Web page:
In Minneapolis, interns patrol the streets for signs of pollution
Preventing pollution isn’t easy in a city as large and highly developed as Minneapolis. The city has 28,000 stormdrains, and each one provides a pathway for pollutants to travel from the streets to a nearby body of water. Each summer, when construction season kicks into high gear, many of those pipelines fill up with sediment and debris from the hundreds of construction sites that pop up around the city.
Since Minneapolis accounts for most of the Mississippi Watershed Management Organization’s watershed (more than 73 percent), controlling erosion and sediment delivery from those construction sites is among our top concerns. The challenge is, we don’t have any regulatory authority. That is to say, the MWMO doesn’t have the authority to tell polluters to stop polluting. Only the city can do that. So, we partner with the city.
For the last several years, the MWMO has provided funding to the City of Minneapolis to hire three summer interns to join their Environmental Services unit (part of the city’s Health Department). These young women and men join the front lines of the city’s pollution-preventing workforce as “seasonal environmental health technicians.” They spend their summers inspecting construction sites, coaching up contractors on proper erosion and sediment control, and — when necessary — levying fines against those who don’t comply.
It might seem like an intimidating task for a fresh-faced college student or recent graduate: confronting contractors twice their age and explaining that they need to change how they do business — or else face a fine from the city. Intern Sarah McLarnan said the key to success lies in taking a friendly approach.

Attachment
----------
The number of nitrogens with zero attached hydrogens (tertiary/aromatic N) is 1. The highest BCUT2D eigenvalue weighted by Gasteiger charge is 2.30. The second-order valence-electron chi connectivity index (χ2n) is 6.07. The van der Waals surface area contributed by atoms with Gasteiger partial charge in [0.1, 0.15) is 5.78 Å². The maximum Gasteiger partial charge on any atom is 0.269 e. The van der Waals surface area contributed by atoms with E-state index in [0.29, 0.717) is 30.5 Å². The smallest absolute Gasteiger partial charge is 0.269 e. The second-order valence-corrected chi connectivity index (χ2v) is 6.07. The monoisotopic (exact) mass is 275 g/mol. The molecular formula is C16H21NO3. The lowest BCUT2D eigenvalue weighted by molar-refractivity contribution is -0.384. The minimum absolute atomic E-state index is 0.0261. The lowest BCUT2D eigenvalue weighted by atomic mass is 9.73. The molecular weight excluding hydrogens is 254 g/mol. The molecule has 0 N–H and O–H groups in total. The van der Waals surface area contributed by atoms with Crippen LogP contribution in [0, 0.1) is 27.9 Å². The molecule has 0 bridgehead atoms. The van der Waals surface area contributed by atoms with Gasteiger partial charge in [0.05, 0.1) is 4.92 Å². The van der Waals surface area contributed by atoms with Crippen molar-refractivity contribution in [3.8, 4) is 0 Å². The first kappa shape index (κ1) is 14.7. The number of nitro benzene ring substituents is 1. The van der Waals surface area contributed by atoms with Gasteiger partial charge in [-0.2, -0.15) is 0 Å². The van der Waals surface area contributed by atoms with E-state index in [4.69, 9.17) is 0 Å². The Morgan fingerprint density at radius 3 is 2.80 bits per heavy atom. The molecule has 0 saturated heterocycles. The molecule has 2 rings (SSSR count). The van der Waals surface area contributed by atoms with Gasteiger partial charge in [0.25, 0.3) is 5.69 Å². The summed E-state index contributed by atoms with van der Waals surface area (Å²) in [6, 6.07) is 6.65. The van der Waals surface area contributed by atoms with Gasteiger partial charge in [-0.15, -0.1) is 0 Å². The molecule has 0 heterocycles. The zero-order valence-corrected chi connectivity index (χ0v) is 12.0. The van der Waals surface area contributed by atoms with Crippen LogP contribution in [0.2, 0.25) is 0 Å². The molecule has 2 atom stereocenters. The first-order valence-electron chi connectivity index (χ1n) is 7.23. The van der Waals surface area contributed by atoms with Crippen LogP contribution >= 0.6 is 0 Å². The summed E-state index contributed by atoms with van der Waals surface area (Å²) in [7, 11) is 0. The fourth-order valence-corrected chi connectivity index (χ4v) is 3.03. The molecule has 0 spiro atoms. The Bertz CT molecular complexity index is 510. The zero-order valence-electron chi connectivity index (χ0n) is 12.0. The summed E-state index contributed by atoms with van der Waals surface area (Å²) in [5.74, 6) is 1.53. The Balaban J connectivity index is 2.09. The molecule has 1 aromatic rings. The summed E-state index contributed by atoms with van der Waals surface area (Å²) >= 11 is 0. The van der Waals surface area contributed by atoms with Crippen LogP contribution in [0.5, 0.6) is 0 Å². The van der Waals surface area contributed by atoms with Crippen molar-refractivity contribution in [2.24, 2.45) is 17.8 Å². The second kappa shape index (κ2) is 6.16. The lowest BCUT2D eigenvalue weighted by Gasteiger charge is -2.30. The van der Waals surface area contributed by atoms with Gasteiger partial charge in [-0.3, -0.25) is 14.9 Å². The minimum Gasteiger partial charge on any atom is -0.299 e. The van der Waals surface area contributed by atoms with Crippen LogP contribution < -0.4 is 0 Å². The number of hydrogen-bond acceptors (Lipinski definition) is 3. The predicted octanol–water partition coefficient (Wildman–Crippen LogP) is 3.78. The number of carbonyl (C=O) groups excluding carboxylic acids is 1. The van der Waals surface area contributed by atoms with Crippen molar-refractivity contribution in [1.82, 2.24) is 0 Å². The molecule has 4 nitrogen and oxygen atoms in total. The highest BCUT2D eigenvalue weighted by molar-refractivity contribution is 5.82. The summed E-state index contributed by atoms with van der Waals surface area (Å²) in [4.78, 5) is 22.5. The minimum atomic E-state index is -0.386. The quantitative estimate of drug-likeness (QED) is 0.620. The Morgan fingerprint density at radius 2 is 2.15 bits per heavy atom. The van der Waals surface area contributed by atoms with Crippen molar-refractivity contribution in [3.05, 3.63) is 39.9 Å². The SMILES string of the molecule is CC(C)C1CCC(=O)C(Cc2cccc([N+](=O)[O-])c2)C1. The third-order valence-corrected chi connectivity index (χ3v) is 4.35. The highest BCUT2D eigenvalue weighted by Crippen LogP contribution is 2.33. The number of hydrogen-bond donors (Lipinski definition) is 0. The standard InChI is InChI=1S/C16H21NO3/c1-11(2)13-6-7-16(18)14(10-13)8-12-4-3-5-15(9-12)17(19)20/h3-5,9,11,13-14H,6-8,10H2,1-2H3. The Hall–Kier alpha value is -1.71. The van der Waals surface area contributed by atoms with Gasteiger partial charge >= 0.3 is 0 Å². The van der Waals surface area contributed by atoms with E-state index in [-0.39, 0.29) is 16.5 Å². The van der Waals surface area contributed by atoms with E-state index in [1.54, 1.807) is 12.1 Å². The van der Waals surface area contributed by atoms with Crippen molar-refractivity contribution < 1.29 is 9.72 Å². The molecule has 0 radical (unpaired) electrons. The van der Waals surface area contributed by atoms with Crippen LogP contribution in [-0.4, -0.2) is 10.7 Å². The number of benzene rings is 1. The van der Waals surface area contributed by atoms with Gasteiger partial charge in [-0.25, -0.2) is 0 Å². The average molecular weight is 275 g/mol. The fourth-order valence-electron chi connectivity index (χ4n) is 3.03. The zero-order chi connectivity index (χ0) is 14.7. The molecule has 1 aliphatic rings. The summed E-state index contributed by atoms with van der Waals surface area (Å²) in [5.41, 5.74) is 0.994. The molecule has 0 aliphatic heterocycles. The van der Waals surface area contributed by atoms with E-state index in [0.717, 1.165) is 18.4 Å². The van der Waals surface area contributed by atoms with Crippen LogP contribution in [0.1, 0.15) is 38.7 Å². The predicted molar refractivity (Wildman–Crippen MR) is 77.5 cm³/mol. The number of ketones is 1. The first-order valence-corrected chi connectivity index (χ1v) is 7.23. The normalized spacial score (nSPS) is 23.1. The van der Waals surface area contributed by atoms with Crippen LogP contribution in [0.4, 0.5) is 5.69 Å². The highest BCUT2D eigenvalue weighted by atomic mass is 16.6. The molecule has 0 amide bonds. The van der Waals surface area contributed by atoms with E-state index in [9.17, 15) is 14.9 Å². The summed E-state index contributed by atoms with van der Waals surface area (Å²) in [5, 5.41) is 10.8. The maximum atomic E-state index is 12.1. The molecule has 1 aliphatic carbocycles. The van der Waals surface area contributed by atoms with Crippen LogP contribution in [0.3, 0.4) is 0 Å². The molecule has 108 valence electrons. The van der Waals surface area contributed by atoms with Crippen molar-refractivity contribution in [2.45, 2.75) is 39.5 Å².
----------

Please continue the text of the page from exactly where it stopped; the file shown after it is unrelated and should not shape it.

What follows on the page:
“They have to know that you’re not just out to get them — that you want to just get the erosion problem addressed,” McLarnan said.
McLarnan said the goal is not to hand out fines; it’s to make sure problems are fixed. The team goes to great pains to try to be friendly with contractors and property owners and approach their job from a customer-service orientation. Violators normally get a warning first; the city only hands out fines if they refuse to take action (or if the violation is particularly egregious). For the most part, she said people react coolly and politely when she calls them out.
“I’ve actually been pleasantly surprised,” McLarnan said. “Going into this position, I thought I’d be yelled at a lot more by contractors than I have been.”
Partnering to solve a mutual problem
The city hires a total of five summer interns for their Environmental Services unit. Two of those positions are funded by the city, and three are funded by the MWMO. Together, the five interns conducted more than 1,000 inspections this summer, covering virtually every corner of the city. The vast majority — 88 percent — were for erosion and sediment delivery control, with the remainder addressing issues like air quality and noise pollution.
Environmental Services Supervisor Jim Doten said the internship program lends his staff a helping hand at a crucial time of year — the peak of construction season. Since the housing market recovery began in 2008, Doten said his division has seen their workload quadruple. With only four permanent, full-time inspectors on staff, the interns greatly increase the city’s capacity to enforce erosion and sediment control permits.
“It allows us to address issues more thoroughly during those peak times than we otherwise would be able to,” Doten said. Without the interns, he said the city “would not be able to do nearly as good a job on enforcement.”